Sony Ericsson W910: A whole lot of shaking going on

Sony Ericsson's shake control is very cool indeed.

Sony Ericsson W910
Shake it and slide it Sony Ericsson

Back in June when I first saw the Sony Ericsson W910 Walkman cell phone I was intrigued by its "shake control" motion sensor, which would allow you to manipulate the phone's functions by moving the phone itself. Sony Ericsson said that when using the music player you'd be able to change tracks by flicking your wrist. That promise held true when I reviewed AT&T's Sony Ericsson W580i as that handset offered shake control. Sure, it's a tad gimmicky but it's nonetheless nifty and certainly unique.

But the W910 goes a step farther than the W580i by allowing you to play games using the motion sensor. I had the chance to test this feature at CTIA when I held the W910 in my hands for the first time. Instead of using the navigation controls or keypad buttons to play a game, which can be a little tedious over time, I only had to move the W910 around like a Wii controller. I tried playing a game called Marble Madness, which requires you to move a marble through a series of ramps without falling off the edges. By tipping the handset forward, backward, and to either side you can move the marble in the corresponding direction. And as my U.K. colleague Andrew Lim said , the motion sensor also detects which way you're holding it the phone and then automatically changes the screen's layout from portrait to landscape.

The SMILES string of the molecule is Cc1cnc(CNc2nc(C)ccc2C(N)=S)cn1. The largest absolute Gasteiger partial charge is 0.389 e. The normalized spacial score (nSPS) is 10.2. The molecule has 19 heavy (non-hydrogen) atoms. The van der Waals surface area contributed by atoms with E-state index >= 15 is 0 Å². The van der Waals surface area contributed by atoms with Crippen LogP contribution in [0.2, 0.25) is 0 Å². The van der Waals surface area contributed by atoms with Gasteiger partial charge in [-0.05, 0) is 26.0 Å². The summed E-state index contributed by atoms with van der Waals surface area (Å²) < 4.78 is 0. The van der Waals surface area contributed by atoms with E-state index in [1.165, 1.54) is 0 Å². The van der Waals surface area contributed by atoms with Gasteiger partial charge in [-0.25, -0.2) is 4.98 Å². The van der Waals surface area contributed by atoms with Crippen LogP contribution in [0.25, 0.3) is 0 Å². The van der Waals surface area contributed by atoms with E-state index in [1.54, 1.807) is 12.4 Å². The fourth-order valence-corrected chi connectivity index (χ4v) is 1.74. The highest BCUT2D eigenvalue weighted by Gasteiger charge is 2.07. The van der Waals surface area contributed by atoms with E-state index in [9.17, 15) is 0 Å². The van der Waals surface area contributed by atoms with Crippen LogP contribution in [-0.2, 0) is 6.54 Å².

Unfortunately, I didn't get the chance to test the call quality--that's difficult to do when a phone is chained to a booth on the CTIA show floor--but I'll get to that just as soon as we get a review model. And if Sony Ericsson has a heart, we'll get one soon. The W910 also sports a thin slider design (in red or black) that's similar to the W580i. It's attractive on the whole and the display is vibrant. What's more, the keys felt a bit better than on the W580 even though they're still flush with the surface of the phone. The feature is solid, as well; besides the Walkman music player, the W910 offers Bluetooth, world phone support, and a 2-megapixel camera.

About the author

Senior Managing Editor Kent German leads the CNET Reviews editors in San Francisco. A veteran of CNET since 2003, he still writes about the wireless industry and occasionally his passion for commercial aviation.


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